By: Denise Simon | Founders Code
Severodvinsk is a well known Naval Testing Range and Russia is concealing data after the explosions at the missile test site.
Two Russian nuclear monitoring stations — specifically designed to detect radiation — “went silent” in the days following an explosion of what many believe was a nuclear-powered missile earlier this month during tests at a remote base, a nuclear official said in an email Sunday.
Lassina Zerbo, the head of the Comprehensive Nuclear Test Ban Treaty Organization, told The Wall Street Journal in an email that two days after the explosion that the monitoring stations in Kirov and Dubna suffered “communication and network issues.”
There have been reports that Russia has not been fully transparent about what occurred at a military base in the far northern Arkhangelsk region. The initial report from the country’s nuclear agency said that five workers were killed in a rocket engine explosion. The Guardian reported that radiation levels in Severodvinsk, a nearby city, increased 20 times above normal for about a half-hour after the explosion. More here.
Why would Russia stake its prestige on a weapon system that the United States abandoned in the early 1960s? One reason might be a nuclear-powered cruise missile’s asymmetric deterrence impact, which given unlimited range, could alleviate “some of the difficulties associated with this medium/long-range challenge missile, helping the Russians navigate around pockets of NATO aerospace and sea control to strike at assets supporting NATO and U.S. force projection,” writes Ryan Kuhns, a Program Analyst with the National Nuclear Security Administration’s Defense Programs.
The Severodvinsk incident might have been a Burevestnik prototype test gone wrong. While from an engineering perspective, it is certainly possible with a nuclear thermal reactor based on a solid uranium core, a liquid radioisotope core, or even gaseous uranium to use thermal energy generated from radioactive decay to heat liquid hydrogen fuel, such technologies are unproven with regard to missiles.
On the other hand, the limited facts that exist in the public domain support an alternate, more plausible thesis: if a radioisotopic power system was involved and a liquid-fuel engine exploded, the Severodvinsk incident might well have been a Russia space program test gone wrong, possibly involving a small, uranium-235 based fission reactor. The Severodvinsk venue makes sense: the Russian Navy was involved in the country’s space program in the 1990s and 2000s. There is ample technical precedent as well. In April 1965, the United States successfully flight-tested a flight-qualified fission reactor, the SNAP (Space Nuclear Auxiliary Power) 10A. The SNAP 10A converted heat from radioactive decay directly into electricity by means of a radioisotope thermoelectric generator (RTG). The radioactive isotope strontium-90, for example, has been used in both American and Russian RTGs.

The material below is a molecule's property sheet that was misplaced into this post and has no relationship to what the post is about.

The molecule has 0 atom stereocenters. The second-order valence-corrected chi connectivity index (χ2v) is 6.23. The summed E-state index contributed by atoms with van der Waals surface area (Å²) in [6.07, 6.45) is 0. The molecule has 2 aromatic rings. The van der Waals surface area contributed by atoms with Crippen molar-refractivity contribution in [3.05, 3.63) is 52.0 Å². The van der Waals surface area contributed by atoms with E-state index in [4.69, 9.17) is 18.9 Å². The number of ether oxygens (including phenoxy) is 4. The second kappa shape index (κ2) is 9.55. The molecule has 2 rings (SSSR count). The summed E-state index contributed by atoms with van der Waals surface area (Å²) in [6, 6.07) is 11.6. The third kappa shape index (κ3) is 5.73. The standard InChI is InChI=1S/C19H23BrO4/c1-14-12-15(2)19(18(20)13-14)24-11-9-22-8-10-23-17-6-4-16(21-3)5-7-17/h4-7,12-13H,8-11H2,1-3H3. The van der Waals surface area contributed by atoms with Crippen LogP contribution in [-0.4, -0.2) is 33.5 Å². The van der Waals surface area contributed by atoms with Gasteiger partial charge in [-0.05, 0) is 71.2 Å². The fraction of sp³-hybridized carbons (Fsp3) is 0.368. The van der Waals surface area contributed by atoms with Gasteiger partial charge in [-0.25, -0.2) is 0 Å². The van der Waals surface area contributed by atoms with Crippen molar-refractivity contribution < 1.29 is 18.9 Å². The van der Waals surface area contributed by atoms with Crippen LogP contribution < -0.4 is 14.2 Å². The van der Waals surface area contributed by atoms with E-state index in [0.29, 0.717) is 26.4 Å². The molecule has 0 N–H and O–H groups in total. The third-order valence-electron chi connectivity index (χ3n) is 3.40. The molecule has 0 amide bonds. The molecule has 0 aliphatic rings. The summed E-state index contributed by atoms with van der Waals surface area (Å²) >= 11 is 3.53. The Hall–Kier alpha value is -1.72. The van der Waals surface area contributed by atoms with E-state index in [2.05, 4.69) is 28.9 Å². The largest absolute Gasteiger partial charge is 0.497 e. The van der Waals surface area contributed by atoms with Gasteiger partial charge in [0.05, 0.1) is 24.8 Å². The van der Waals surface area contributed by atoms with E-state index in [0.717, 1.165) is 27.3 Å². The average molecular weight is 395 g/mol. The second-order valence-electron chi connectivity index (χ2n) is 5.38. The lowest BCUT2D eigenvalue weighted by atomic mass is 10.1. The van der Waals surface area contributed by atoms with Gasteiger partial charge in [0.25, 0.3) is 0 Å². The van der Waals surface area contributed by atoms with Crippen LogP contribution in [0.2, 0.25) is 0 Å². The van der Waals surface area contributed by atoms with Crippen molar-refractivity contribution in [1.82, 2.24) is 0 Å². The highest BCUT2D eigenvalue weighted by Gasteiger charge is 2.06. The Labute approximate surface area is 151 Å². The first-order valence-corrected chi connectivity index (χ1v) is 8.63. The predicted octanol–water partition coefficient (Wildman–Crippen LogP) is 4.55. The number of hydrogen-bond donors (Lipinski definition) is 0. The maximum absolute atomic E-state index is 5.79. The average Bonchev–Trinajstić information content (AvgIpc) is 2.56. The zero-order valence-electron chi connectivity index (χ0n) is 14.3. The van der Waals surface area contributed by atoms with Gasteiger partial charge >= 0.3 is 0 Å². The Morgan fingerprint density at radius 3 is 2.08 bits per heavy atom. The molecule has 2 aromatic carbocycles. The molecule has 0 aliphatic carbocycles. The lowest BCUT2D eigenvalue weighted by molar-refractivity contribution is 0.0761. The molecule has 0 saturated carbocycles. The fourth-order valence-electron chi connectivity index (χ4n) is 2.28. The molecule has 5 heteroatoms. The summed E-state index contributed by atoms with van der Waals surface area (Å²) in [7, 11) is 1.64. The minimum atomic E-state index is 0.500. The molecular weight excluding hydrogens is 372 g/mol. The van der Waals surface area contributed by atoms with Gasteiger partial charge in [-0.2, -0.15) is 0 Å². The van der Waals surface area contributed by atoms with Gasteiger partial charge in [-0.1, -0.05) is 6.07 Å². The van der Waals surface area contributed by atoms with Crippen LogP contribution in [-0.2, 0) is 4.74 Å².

If true, it could be suggested the Russian government used a false Burevestnik accident narrative to support a larger, perhaps equally fictitious one regarding Russian missile prowess and the penetrability of Western anti-missile defense. The Office of the Secretary of Defense’s 2019 Missile Defense Review noted that “Russian strategy and doctrine emphasize the coercive and potential military uses of nuclear weapons, particularly including nuclear-armed, offensive missiles”:
Russian leaders also claim that Russia possesses a new class of missile, the hypersonic glide vehicles (HGV), which maneuver and typically travel at velocities greater than Mach 5 in or just above the atmosphere. . . . Russian leaders also claim that Russia possesses a new class of missile, the hypersonic glide vehicle (HGV), that enables Russian strategic missiles to penetrate missile defense systems. HGVs challenge missile defense capabilities because they are maneuvering vehicles that typically travel at velocities greater than Mach 5 and spend most of their flight at much lower altitudes than a ballistic missile.